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Golan Heights Symbolize Syrian Frustration

December 17, 2003 |
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Land for peace? That phrase is constantly being heard in the Middle East. These days the Israeli government seems willing to part with much of the Gaza Strip, some of the West Bank -- and none of the Golan Heights.

If that's the case, Syria will continue to be the enemy of Israel. On my visit to Damascus last week, almost every Syrian to whom I spoke said loudly that the return of the Golan Heights, which were under Syrian control until the June 1967 war, is a non-negotiable element of any settlement with Israel.

The words "non-negotiable," of course, are a poor prelude to negotiations, but at the same time, the Israelis seem uninterested in letting go of the Golan. After all, they have bitter memories of pre-1967 Syrian artillery barrages from the Heights -- which are a commanding presence overlooking the flatlands around the Sea of Galilee.

And, so maybe any land-for-peace deal between Israel and Syria is a non-starter. If the Israelis are content with that status quo, and the Syrians are not, then perhaps we should think about a word from the language of diplomatese -- namely, "revanchism," the national yearning for regaining territory.

The term comes from the French word for "revenge," and thereby hangs a tale. After France lost two eastern provinces, Alsace and Lorraine, to Germany in 1870-71, the regaining of those lost provinces became the focus of French foreign policy. The word "revanchism" was coined in 1882.

In the late 19th century, the French set in motion two plans for regaining Alsace-Lorraine -- one dumb and one smart. The dumb plan was their military strategy, which was based purely and stupidly on revanchist ideology.

In 1914, in their next war with Germany, the French simply charged headlong into the enemy fortifications in Alsace-Lorraine. The French eventually discovered that revanchist zeal was no match for barbed wire and machine guns. Meanwhile, the main German force outflanked the French to the west and nearly captured Paris. In the first four months of World War I, France suffered 850,000 casualties.

Fortunately for the French, their second plan was worked out in cool reason, as opposed to hot passion. That second strategy was the building of alliances that could surround and strangle the Germans.

France allied itself with its historic enemy, Britain, which it had been fighting for centuries longer than Germany. And France clinched an alliance with another old foe, Russia. And, of course, together France and Britain were eventually able to entice the United States into the war. That huge coalition prevailed in 1918, and France got its land back. In other words, political maneuvering won for the French what military maneuvering could not.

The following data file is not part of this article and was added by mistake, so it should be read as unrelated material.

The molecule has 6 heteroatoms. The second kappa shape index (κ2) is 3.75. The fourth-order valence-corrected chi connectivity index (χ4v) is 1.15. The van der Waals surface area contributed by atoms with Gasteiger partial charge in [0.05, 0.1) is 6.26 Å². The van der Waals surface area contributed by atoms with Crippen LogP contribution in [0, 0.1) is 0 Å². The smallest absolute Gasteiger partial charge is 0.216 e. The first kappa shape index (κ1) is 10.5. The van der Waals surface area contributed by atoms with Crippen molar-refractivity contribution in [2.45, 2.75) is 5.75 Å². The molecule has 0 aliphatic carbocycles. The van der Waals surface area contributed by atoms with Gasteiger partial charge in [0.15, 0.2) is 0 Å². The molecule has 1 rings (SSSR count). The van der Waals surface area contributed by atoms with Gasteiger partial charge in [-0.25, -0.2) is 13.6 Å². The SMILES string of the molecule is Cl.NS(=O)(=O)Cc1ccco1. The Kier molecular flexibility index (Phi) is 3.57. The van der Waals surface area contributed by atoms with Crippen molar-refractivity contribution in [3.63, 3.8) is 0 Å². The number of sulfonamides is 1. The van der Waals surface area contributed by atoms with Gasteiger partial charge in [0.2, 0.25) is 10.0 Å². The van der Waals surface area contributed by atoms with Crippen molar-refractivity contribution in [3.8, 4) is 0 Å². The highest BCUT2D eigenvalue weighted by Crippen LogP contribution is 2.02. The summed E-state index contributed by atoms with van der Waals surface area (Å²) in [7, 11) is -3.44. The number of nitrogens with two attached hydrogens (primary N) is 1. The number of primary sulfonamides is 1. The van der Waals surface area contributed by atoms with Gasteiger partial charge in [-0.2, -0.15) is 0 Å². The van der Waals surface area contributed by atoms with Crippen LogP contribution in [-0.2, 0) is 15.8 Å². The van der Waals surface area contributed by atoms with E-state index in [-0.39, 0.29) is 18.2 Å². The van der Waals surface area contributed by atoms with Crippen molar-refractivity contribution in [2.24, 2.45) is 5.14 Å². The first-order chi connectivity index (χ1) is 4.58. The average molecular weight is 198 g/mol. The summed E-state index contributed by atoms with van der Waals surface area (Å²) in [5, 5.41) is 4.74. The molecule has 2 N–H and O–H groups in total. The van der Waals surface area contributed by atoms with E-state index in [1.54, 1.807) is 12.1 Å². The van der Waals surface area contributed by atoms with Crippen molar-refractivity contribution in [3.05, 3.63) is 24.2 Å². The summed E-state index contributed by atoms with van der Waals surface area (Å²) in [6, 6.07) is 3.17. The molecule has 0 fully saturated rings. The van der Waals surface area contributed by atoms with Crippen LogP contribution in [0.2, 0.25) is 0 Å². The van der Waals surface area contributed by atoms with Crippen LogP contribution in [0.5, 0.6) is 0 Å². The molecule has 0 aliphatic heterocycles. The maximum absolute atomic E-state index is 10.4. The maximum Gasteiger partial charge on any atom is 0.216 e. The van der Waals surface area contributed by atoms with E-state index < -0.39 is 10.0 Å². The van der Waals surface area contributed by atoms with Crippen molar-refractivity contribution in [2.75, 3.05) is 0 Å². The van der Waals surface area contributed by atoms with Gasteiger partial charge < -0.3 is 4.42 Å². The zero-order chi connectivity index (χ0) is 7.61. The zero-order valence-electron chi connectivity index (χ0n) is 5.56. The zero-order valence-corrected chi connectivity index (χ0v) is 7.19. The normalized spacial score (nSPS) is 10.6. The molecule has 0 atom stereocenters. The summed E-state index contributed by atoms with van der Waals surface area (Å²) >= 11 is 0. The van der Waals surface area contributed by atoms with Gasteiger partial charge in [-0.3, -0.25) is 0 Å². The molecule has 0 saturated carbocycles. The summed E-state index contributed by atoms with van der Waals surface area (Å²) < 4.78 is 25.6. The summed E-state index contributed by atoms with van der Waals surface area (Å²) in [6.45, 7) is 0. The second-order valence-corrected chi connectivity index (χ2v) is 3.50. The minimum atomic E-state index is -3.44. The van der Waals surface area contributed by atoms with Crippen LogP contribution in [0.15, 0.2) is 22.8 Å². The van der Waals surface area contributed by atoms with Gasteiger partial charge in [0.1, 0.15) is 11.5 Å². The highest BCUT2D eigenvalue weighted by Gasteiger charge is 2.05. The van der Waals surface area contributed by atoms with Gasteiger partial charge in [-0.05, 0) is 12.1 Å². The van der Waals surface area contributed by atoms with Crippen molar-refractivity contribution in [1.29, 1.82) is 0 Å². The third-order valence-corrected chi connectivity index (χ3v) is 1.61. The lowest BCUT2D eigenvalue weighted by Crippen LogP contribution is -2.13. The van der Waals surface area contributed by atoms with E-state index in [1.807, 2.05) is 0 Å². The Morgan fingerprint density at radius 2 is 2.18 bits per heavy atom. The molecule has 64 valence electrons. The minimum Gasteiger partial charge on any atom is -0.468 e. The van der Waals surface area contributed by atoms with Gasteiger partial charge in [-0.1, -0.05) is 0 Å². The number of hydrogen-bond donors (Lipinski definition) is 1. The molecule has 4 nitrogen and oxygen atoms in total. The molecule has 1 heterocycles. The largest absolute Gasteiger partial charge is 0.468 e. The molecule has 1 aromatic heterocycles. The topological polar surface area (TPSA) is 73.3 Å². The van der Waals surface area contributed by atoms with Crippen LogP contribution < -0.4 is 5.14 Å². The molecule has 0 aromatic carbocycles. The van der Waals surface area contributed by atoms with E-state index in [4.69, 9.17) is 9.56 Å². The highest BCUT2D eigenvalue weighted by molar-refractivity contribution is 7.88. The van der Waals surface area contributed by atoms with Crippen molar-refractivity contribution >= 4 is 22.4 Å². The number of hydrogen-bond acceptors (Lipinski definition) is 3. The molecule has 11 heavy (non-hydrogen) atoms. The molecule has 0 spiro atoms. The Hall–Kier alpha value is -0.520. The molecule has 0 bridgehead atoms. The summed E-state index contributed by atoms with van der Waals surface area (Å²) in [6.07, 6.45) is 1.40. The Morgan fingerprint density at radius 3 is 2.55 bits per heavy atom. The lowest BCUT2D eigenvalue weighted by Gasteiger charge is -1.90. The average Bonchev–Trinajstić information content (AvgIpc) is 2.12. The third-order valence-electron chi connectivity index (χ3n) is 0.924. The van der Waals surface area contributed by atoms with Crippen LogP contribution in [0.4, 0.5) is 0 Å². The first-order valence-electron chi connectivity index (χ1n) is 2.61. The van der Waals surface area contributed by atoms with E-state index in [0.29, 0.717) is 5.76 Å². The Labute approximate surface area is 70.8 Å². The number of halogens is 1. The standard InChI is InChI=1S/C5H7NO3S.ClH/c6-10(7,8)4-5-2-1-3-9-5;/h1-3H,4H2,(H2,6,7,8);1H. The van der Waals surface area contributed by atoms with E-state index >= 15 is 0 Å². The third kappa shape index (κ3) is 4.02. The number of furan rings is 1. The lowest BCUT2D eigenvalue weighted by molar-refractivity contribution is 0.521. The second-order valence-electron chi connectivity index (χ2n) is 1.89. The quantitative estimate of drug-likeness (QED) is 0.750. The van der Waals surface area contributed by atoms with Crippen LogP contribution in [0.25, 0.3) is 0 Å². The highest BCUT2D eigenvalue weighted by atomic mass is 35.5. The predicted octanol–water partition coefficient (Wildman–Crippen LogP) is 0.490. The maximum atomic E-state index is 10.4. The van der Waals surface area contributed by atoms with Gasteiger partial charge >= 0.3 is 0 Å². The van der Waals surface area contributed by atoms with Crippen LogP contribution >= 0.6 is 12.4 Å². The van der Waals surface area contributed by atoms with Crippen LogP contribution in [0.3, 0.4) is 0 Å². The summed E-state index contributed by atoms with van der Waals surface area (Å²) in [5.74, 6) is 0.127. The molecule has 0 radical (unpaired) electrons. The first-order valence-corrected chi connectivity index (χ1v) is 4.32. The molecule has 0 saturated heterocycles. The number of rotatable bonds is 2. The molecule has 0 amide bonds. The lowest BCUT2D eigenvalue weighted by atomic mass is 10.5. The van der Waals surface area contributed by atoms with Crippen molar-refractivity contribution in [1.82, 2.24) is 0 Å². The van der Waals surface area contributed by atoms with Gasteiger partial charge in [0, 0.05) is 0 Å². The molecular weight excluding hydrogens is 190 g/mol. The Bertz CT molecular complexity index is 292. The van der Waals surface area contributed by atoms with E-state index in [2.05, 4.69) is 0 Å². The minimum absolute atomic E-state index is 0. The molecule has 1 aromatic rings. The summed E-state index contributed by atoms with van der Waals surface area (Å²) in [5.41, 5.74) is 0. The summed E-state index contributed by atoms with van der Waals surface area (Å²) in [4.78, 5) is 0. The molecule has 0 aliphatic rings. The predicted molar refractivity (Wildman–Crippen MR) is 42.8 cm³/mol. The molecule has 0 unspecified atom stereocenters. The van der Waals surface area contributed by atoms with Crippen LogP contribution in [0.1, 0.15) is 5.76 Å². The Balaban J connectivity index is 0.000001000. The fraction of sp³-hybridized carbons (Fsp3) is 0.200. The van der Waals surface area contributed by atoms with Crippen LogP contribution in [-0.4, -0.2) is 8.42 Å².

So where are the Syrians, revanchism-wise? Cholene Espinoza, a former U.S. Air Force pilot, who was also visiting Syria, dismisses Syria's military prospects against Israel: "Their airplanes would literally never get airborne." Without air power, she adds, Syria's land power wouldn't last long. Imad Shueibi, of Damascus University, recognizes his country's military weakness. Making a snapping motion with his fist, he asks, "What are we going to do, bite the Israelis?"

It's possible that the Syrians are resigned to their geographic fate. After all, they realize that their country today, with or without the Golan, is a smidgen of what it once was. When I visited the National Museum of Damascus, my guide pointed out a map of the Umayyad Caliphate, and in the 7th and 8th centuries, Damascus was the capital of an Islamic empire stretching from Spain to Pakistan. Given how much they have lost already, maybe the Syrians will accept a Golan-less future.

But maybe not. Syria has no military punch against Israel, but it does have some political cards to play. The Syrians dream of an affiliation with the European Union. Such a linkage might give them new leverage over the Israelis. And they hope that the Americans, now the overlords of the Middle East, might eventually impose a land-for-peace settlement on Israel in an effort to help pacify restive Muslim populations from the West Bank to Iraq to Afghanistan.

Those political schemes might fail, too, as Syria's track record on diplomacy is little better than its record on the military. In which case, the revanchist Syrians will probably continue searching for ways to get revenge.

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